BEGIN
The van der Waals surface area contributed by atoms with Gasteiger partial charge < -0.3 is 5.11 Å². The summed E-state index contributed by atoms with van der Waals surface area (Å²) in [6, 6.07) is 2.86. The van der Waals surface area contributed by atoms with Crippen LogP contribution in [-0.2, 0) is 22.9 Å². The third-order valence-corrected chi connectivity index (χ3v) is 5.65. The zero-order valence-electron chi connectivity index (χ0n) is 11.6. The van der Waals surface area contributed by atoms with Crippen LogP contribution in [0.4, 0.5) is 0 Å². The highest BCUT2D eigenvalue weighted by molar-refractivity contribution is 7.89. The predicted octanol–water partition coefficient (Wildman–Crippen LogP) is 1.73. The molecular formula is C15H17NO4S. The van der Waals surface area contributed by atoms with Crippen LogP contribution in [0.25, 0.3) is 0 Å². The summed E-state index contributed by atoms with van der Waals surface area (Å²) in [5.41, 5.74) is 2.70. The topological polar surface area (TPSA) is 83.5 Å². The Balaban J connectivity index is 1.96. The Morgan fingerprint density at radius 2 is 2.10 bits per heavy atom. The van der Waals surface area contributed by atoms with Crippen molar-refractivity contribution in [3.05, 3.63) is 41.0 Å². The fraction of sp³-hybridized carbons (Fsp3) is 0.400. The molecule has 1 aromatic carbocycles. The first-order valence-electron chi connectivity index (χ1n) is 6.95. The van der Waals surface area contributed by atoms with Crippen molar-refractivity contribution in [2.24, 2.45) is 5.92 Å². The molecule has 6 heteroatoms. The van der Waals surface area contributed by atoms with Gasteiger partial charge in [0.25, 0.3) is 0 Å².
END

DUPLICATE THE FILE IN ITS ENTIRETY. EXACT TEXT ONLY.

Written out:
The van der Waals surface area contributed by atoms with Gasteiger partial charge < -0.3 is 5.11 Å². The summed E-state index contributed by atoms with van der Waals surface area (Å²) in [6, 6.07) is 2.86. The van der Waals surface area contributed by atoms with Crippen LogP contribution in [-0.2, 0) is 22.9 Å². The third-order valence-corrected chi connectivity index (χ3v) is 5.65. The zero-order valence-electron chi connectivity index (χ0n) is 11.6. The van der Waals surface area contributed by atoms with Crippen LogP contribution in [0.4, 0.5) is 0 Å². The highest BCUT2D eigenvalue weighted by molar-refractivity contribution is 7.89. The predicted octanol–water partition coefficient (Wildman–Crippen LogP) is 1.73. The molecular formula is C15H17NO4S. The van der Waals surface area contributed by atoms with Crippen LogP contribution in [0.25, 0.3) is 0 Å². The summed E-state index contributed by atoms with van der Waals surface area (Å²) in [5.41, 5.74) is 2.70. The topological polar surface area (TPSA) is 83.5 Å². The Balaban J connectivity index is 1.96. The Morgan fingerprint density at radius 2 is 2.10 bits per heavy atom. The van der Waals surface area contributed by atoms with Crippen molar-refractivity contribution in [3.05, 3.63) is 41.0 Å². The fraction of sp³-hybridized carbons (Fsp3) is 0.400. The molecule has 1 aromatic carbocycles. The first-order valence-electron chi connectivity index (χ1n) is 6.95. The van der Waals surface area contributed by atoms with Crippen molar-refractivity contribution in [2.24, 2.45) is 5.92 Å². The molecule has 6 heteroatoms. The van der Waals surface area contributed by atoms with Gasteiger partial charge in [0.25, 0.3) is 0 Å².